14 JUNE 1940, Page 13


SIR,—As a Dane, now living in London, I cannot help feeling very sad when reading a paragraph in " A Spectator's Notebook " inviting to regard the Czechs as allied. I often ask myself the question: Is Denmark completely forgotten?

I do not think England realises what an hour of bitterness— and how dangerous and fatal for the future—it would be for the Danish people when discovering that they were about to be forgotten.

Once the British Government has said that the freedom of Denmark was among the war aims. But since then never a word of Denmark. The country has been drowned under the im- pression of other countries, invaded and trampled down, but lucky enough to be able to defend themselves some few days instead of only a few hours.

It is worthy of emphasis that Denmark, like Czecho-Slovakia, is not technically allied, but nevertheless a faithful and loyal ally. The occupation was only accepted under the strong protest of its king, and letters now reaching England via' neutral countries show that his protest was not idle words.

The Danes have their silent fight against the invaders. Almost every day the German-controlled Copenhagen radio warns the population of the severest punishment following sabotage. The Danish Minister of Justice asked in a broadcast the people to keep a correct attitude towards the Germans. It was announced that a seventeen-year-old smith's apprentice had been sentenced to six years' imprisonment by the German court-martial because he had opposed the Germans. It has also been disclosed that telephone wires and cables all over the country are cut nearly every night. A letter from Copenhagen explains how the Germans are met by ever-increasing contempt and scorn.

Thus and in thousand other ways the Danes are working for the Allies• as for themselves. But never, when listening to the British radio, would they hear their national anthem, and never get the great encouragement in hearing their country named among the many Allied countries.

Even we, the Danes in England, feel a depressing disacknow- ledgment.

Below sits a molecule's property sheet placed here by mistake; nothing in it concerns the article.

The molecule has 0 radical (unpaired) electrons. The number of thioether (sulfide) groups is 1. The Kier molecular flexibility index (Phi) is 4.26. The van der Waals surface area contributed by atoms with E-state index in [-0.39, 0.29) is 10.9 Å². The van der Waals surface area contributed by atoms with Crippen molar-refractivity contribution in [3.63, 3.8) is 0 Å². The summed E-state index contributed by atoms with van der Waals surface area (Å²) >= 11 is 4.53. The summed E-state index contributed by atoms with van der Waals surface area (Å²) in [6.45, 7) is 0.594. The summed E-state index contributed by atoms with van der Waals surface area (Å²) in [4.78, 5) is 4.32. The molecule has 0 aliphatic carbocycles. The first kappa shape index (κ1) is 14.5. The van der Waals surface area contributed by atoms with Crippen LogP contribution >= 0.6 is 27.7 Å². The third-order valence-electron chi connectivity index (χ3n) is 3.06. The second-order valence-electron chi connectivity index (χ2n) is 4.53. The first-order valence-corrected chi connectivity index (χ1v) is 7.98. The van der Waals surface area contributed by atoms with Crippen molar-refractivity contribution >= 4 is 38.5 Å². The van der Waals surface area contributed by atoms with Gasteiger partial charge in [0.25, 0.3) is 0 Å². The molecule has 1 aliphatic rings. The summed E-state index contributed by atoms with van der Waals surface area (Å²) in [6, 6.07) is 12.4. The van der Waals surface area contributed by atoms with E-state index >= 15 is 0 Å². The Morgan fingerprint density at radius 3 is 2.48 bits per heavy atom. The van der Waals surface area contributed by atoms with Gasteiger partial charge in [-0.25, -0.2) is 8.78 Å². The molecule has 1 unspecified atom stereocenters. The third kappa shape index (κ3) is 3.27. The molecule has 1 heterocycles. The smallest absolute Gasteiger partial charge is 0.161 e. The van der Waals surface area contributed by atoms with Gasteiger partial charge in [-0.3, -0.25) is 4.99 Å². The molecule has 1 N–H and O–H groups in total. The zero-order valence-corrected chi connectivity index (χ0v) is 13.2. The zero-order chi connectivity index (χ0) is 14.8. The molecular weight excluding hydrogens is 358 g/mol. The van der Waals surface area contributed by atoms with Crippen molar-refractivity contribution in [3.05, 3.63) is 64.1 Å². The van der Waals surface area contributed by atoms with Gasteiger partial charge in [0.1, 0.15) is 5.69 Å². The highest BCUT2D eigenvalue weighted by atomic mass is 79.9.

There is, unfortunately, not enough young men to form a Danish legion fighting alongside with the British. And there has been nobody to form that legion, consisting of all Danes outside Denmark. They would have been happy to join up from this country, from France and America, and from the Dominions all over the world.

Now in this country several Danes have tried to join the British forces. I have been trying myself. I was kindly treated and passed the medical examination, but though it has been said in the House of Commons that there would be no objections to Danes joining the British Army, I was told at the recruiting-centre that I first of all had to be accepted and that they did not know esactly the position of Danes. Since then I never heard a word.

I must appeal to the freedom and pride of this country. The pride of the Danish people is not less because its country is a small one. Do not forget Denmark in her mute struggle against the barbarism of the Nazis. And let it not be said on the day of victory that no Dane fought in the Army for the Allied cause, which is Denmark's cause as well.

You shall never regret that you accepted our sweat and toil and [Everyone in this country has full sympathy for Denniaark. But her case and Czecho-Slovakia's are different. Czecho-Slovakia was an ally of France, which was an ally of Britain, and Britain and France had taken the responsibility of urging her to sur- render a large part of her territory and the whole of her powerful mountain defences to Germany without resistance.—En., The Spectator.]